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Decree of the Reich President for the Protection of the People and State ("Reichstag Fire Decree") (February 28, 1933)

The Reichstag fire gave Hitler the welcome opportunity to eliminate any and all political opposition. The next day, he persuaded President Hindenburg (1847-1934) to issue the “Decree of the Reich President for the Protection of the People and State” (or the “Reichstag Fire Decree”). It suspended most of the basic rights of the Weimar Constitution and tightened the Reich's control over state governments. Thousands of Communists and Social Democrats were arrested and their meetings and papers were outlawed, but the National Socialist election campaign proceeded unhindered. Despite the decree, the Nazi Party was still unable to capture an absolute majority in the Reichstag elections of March 5, 1933. With 43.9% of the votes, it still needed the German National People’s Party [Deutschnationale Volkspartei, DNVP] as a coalition partner.

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Decree of the Reich President for the Protection of the People and State of 28. February 1933

On the basis of Article 48, Section 2, of the German Constitution, the following is decreed as a defensive measure against Communist acts of violence that endanger the state:

§ 1
Articles 114, 115, 117, 118, 123, 124, and 153 of the Constitution of the German Reich are suspended until further notice. Thus, restrictions on personal liberty, on the right of free expression of opinion, including freedom of the press, on the right of assembly and the right of association, and violations of the privacy of postal, telegraphic, and telephonic communications, and warrants for house searches, orders for confiscations as well as restrictions on property are permissible beyond the legal limits otherwise prescribed.

§ 2
If any state fails to take the necessary measures to restore public safety and order, the Reich government may temporarily take over the powers of the highest state authority.

§ 3
State and local authorities must obey the orders decreed by the Reich government on the basis of § 2.

§ 4
Whoever provokes, appeals for, or incites the disobedience of the orders given out by the supreme state authorities or the authorities subject to them for the execution of this decree, or the orders given by the Reich government according to § 2, can be punished – insofar as the deed is not covered by other decrees with more severe punishments – with imprisonment of not less than one month, or with a fine from 150 to 15,000 Reichsmarks.

Whoever endangers human life by violating § 1 is to be punished by sentence to a penitentiary, under mitigating circumstances with imprisonment of not less than six months and, when the violation causes the death of a person, with death, under mitigating circumstances with a penitentiary sentence of not less than two years. In addition, the sentence may include the confiscation of property.

Whoever provokes or incites an act contrary to the public welfare is to be punished with a penitentiary sentence, under mitigating circumstances, with imprisonment of not less than three months.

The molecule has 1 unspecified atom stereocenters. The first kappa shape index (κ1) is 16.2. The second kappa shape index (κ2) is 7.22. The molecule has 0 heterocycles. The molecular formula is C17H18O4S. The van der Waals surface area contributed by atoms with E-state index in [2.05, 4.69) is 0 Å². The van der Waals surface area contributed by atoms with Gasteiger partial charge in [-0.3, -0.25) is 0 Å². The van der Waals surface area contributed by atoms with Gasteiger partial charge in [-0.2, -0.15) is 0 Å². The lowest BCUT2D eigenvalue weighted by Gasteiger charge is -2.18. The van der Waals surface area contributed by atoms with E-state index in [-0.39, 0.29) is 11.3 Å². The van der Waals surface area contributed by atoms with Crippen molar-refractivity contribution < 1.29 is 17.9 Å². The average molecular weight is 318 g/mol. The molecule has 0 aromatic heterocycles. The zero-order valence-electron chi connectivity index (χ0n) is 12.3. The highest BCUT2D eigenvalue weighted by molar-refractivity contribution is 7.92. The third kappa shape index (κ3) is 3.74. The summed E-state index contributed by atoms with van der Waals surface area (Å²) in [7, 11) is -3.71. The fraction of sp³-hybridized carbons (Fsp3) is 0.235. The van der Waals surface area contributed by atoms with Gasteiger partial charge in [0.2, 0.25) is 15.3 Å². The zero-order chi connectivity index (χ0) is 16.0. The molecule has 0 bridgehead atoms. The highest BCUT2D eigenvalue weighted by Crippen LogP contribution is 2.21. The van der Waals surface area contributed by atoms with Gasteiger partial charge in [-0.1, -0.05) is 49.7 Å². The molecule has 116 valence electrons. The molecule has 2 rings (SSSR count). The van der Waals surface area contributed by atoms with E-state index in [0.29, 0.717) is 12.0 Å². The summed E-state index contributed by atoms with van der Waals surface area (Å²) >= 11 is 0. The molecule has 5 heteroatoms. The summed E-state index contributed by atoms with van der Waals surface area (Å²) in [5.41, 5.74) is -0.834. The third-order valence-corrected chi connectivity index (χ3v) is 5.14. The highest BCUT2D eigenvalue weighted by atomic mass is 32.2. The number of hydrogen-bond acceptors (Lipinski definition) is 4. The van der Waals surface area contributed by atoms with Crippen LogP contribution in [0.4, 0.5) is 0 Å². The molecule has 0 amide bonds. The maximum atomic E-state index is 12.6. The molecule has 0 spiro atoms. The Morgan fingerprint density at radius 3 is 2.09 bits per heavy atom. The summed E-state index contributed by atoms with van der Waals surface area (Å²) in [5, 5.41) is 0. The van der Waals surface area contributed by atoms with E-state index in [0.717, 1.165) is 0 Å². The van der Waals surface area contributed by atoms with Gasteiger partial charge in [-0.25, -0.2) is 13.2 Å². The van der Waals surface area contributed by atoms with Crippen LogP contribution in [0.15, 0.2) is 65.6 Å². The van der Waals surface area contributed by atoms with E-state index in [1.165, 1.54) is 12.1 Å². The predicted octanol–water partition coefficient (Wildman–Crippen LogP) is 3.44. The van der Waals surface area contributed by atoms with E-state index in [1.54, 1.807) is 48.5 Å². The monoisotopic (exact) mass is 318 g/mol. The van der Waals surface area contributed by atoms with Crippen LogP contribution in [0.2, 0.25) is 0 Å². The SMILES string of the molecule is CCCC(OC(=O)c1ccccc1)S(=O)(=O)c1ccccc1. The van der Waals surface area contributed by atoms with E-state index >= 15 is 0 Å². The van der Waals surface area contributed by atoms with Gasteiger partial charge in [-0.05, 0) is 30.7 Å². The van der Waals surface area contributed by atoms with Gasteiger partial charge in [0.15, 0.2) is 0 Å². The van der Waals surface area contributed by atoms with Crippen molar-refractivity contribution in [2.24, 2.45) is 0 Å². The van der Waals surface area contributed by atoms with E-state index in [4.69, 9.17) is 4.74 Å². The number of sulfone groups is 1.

§ 5
The crimes which under the Criminal Code are punishable with life in a penitentiary are to be punished with death: i.e., in Sections 81 (high treason), 229 (poisoning), 306 (arson), 311 (explosion), 312 (flooding), 315, paragraph 2 (damage to railways), 324 (general public endangerment through poison).

Insofar as a more severe punishment has not been previously provided for, the following are punishable with death or with life imprisonment or with imprisonment not to exceed 15 years:

1. Anyone who undertakes to kill the Reich President or a member or a commissioner of the Reich government or of a state government, or provokes such a killing, or agrees to commit it, or accepts such an offer, or conspires with another for such a murder;

2. Anyone who under Section 115, paragraph 2, of the Criminal Code (serious rioting) or of Section 125, paragraph 2, of the Criminal Code (serious disturbance of the peace) commits these acts with arms or cooperates consciously and intentionally with an armed person;

3. Anyone who commits a kidnapping under Section 239 of the Criminal Code with the intention of making use of the kidnapped person as a hostage in the political struggle.

§ 6
This decree enters into force on the day of its promulgation.

Berlin, 28. February 1933

The Reich President von Hindenburg
The Reich Chancellor Adolf Hitler
The Reich Minister of the Interior Frick
The Reich Minister of Justice Dr. Gürtner

Source of English translation: “Decree of the Reich President for the Protection of the People and State of 28. February 1933.” In United States Chief Counsel for the Prosecution of Axis Criminality, Nazi Conspiracy and Aggression, Volume III. Washington, DC: United States Government Printing Office, 1946, Document 1390-PS, pp. 968-70. (Translation edited by GHI staff.)

Source of original German text: “Verordnung des Reichspräsidenten zum Schutz von Volk und Staat vom 28. Februar 1933,” Reichsgesetzblatt 1933, I, p. 83.

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